Eliana Fuchs (’24) juggles business school, lacrosse, and elite speedskating training and competition.
There’s an adage in sports: “You can’t teach speed.” And while there’s some truth to that, it’s clearly not entirely true. Speed starts as a gift; but it’s what you make of it that counts.
Take Eliana Fuchs (’24), a sophomore lacrosse player at CUW studying healthcare administration in the Batterman School of Business. Ever since she was a kid playing soccer, hockey, and pretty much whatever else caught her attention, it was her speed that caught the attention of coaches. It led to success in track and field in middle school, and later in lacrosse and hockey in high school.
At Concordia, she was named second team all-conference in lacrosse her freshman year. Again, it’s her speed that makes her special.
“Her speed is incredible,” raves CUW head women’s lacrosse coach Emily Schoessow. “That’s not only a testament to her natural athleticism, but also a product of her competitive spirit and work ethic. She is able to kick into an even higher level when she is being challenged one on one.”
Changing her Skates
But that’s only part of the story. Four years ago she decided to try a different track by turning her hockey skating speed to speedskating at the world-class Pettit National Ice Center in Milwaukee. Just three years later she was turning in 500-meter times fast enough to qualify for the 2022 U.S. Olympic speedskating trials, January 5-9 at the Pettit Center.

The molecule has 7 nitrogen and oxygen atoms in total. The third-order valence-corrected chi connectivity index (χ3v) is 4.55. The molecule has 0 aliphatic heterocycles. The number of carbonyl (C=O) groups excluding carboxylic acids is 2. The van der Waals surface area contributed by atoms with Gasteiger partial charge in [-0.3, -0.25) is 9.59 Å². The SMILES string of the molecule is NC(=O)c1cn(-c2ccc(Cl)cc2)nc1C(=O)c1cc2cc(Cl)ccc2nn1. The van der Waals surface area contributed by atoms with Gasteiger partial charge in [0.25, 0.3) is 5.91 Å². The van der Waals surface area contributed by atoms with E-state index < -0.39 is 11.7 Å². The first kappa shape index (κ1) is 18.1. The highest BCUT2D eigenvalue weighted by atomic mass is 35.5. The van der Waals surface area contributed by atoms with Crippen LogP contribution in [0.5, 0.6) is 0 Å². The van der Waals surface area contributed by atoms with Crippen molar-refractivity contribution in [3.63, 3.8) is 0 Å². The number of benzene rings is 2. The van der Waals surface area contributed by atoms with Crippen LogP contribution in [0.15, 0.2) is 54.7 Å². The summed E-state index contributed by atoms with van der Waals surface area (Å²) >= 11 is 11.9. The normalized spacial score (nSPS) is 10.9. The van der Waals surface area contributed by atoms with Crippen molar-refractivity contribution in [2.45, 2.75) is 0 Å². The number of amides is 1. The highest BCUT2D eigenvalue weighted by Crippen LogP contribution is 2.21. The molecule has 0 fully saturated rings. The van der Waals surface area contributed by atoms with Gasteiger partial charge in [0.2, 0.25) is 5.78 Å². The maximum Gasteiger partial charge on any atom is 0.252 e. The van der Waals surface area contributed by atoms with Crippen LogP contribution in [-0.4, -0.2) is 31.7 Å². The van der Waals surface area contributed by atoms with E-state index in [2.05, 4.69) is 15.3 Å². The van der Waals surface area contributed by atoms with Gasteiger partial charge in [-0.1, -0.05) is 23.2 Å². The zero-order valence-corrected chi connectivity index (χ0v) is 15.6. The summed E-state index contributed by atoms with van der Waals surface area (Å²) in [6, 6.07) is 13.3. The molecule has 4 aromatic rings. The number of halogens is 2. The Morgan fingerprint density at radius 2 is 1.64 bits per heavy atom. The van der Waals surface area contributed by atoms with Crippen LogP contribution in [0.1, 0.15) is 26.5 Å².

“My coach reached out to me and he asked me if I wanted to try it, and I ended up really liking it,” Eliana says. “And I thought, this is something that I can continue beyond college.”
The potential for a longer career was a big part of the speedskating appeal. Sports like lacrosse and hockey tend to pretty much stop after college, but speedskaters are just getting started by then. Some members of the U.S. national team compete well into their 30s, Eliana points out. And she’s still got some growing and developing to do before she reaches her peak.
So far, juggling school and lacrosse and speedskating has been challenging, but manageable. In fact, she’s succeeding in all three areas. In addition to her lacrosse honors, she’s on the Concordia Scholastic Honors List, and just making the Olympic trials at this point in her speedskating career is a real accomplishment.
Her training schedule can get very hectic, as it involves driving from Concordia to the Pettit Center (about 25 minutes each way, not counting traffic delays) five or six days a week. When lacrosse starts next semester, things will get even more crazy as she goes full speed in two sports at once, plus school, until speedskating eases up in March.
“I think I would like to continue four years of lacrosse here, and then continue speedskating beyond those four years,” Eliana says. “Once I get to be a junior and senior, and I start taking harder classes, I might have to make some decisions, but I haven’t really thought about that yet.”
There’s also an upside to keeping so busy.